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Functions of the Distant Non-Coding Regions in Controlling c-Myc Expression

Uslu, Veli Vural

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In mammalians, the protein-coding sequences, which make up less than two percent of the genome, are separated from each other with large non-coding intervals. Genomic rearrangements in the developmental gene loci indicate that the genes are regulated by long-range enhancers from these non-coding regions. Recently, Genome Wide Association Studies (GWAS) have indicated that forty percent of all human genomic variations, which are associated with a phenotype, are exclusively in the non-coding regions. This suggests that the long-range control of gene expression is a widespread phenomenon in the mammalian genome. There are two main challenges to understand the long-range gene regulation. The first one is to discover the regulatory elements in the vast non-coding regions and to characterize their function. The second challenge is to identify the molecular mechanisms that enable and control the communication between the regulatory elements and their target genes. The genome may appear as a collection of elements but as shown by genomic rearrangements, its organization is important for the spatiotemporal regulation of gene expression. The processes, which convert the regulatory function of individual elements into collective spatiotemporal regulatory information, are poorly understood. In this study, I used mouse c-Myc/Pvt1 flanking locus as a model to understand the contribution of genome organization to endogenous gene expression. This locus is an evolutionarily conserved three megabase-long gene-poor region, with only one protein-coding gene: c-Myc. Retroviral insertions, chromosomal translocations and duplications, with breakpoints up to hundreds of kilobases far from c-Myc lead to various cancers both in mouse and in humans. Furthermore, GWAS showed that genetic variations in humans all along this locus are associated tissue and stage specific tumorigenic or developmental phenotypes. Moreover, a large-scale genome profile revealed by ENCODE project identified elements carrying signatures of enhancers in different cell types in this locus. These studies suggested that long-range regulatory activity is prominent in this locus. In this project, I generated tens mouse lines with a regulatory sensor at different positions to monitor the regulatory activity in the c-Myc/Pvt-1 flanking locus. I have revealed a long-range embryonic face enhancer, which overlaps with the linkage disequilibrium block in the orthologous human 8q24 locus associated with non-syndromic cleft lip and palate risk. In order to get insight into the biological role of this regulatory region, I have generated a series of genomic rearrangements and restricted the embryonic face specific regulatory elements to 250kb long interval. I have shown that this regulatory region acts on the c-Myc gene in a tissue specific manner over a megabase distance. Further analysis of c-Myc downregulation indicated deregulation of gene regulatory networks and metabolic pathways upon the deletion of face enhancer. These pathways may implicate the etiology of 8q24 dependent non-syndromic cleft lip and palate. In addition, in collaboration with Andreas Trumpp’s lab, we have investigated the effects of the deletions in the telomeric end of c-Myc/Pvt1 flanking locus on the hematopoietic system. We have identified that the most telomeric 350kb long region in this locus is critical for different stages of hematopoiesis. We have shown that the regulatory region at this locus acts on c-Myc gene despite being more than 1.4 megabase far. Finally, I investigated the elements that allow communication of distant regulatory regions with the promoter of c-Myc. I have shown that the regulatory landscape is confined in a Topologically Associated Domain (TAD) and the telomeric end of this TAD has dual functions for insulator and tethering activity.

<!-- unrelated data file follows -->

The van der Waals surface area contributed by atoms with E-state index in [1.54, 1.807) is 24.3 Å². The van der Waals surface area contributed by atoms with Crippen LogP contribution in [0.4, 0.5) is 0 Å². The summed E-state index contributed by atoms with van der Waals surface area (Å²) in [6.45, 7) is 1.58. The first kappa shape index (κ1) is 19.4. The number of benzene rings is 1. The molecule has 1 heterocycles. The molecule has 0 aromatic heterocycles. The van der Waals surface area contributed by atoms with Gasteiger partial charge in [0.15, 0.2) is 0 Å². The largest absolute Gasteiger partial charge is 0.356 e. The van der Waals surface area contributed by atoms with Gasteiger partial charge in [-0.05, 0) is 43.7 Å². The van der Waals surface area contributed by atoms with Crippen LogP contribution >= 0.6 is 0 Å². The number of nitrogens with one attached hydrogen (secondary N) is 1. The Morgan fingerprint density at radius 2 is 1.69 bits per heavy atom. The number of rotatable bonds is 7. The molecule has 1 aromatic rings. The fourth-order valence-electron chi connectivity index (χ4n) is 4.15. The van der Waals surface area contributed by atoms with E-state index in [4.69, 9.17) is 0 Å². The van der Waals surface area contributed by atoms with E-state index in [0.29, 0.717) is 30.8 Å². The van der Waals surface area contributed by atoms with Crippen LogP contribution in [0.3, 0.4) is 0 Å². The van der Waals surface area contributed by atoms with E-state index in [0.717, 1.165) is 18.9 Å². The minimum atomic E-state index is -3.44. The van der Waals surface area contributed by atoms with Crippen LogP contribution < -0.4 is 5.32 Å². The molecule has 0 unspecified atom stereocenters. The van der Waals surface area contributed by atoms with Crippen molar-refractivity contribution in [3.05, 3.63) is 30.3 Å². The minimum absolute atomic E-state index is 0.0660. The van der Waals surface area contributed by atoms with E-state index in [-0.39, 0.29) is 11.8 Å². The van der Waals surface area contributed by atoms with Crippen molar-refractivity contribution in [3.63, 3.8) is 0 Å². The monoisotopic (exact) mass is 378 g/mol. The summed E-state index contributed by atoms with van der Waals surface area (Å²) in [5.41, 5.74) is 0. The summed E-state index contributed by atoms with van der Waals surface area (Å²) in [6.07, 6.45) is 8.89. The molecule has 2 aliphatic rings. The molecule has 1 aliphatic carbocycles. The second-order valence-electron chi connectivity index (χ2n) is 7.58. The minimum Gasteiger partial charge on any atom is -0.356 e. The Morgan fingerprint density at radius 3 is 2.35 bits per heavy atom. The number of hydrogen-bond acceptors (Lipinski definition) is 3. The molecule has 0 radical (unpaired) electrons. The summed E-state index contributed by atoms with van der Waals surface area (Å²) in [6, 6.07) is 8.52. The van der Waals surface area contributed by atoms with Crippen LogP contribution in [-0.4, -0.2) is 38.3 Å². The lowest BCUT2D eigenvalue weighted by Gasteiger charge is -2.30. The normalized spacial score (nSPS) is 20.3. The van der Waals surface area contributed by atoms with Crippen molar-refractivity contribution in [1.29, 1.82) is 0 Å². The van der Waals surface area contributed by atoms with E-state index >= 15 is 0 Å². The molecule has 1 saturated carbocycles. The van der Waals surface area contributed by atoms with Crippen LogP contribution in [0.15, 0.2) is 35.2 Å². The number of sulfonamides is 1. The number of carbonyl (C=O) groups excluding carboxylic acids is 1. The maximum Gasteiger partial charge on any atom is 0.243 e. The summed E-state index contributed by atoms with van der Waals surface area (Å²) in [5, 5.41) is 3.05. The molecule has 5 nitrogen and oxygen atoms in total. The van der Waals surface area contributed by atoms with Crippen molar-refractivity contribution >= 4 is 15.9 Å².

Item Type: Dissertation
Supervisor: Wittbrodt, Prof. Dr. Joachim
Place of Publication: Heidelberg University Library
Date of thesis defense: 7 February 2014
Date Deposited: 07 Jul 2014 09:33
Date: 2014
Faculties / Institutes: The Faculty of Bio Sciences > Dean's Office of the Faculty of Bio Sciences
Subjects: 570 Life sciences
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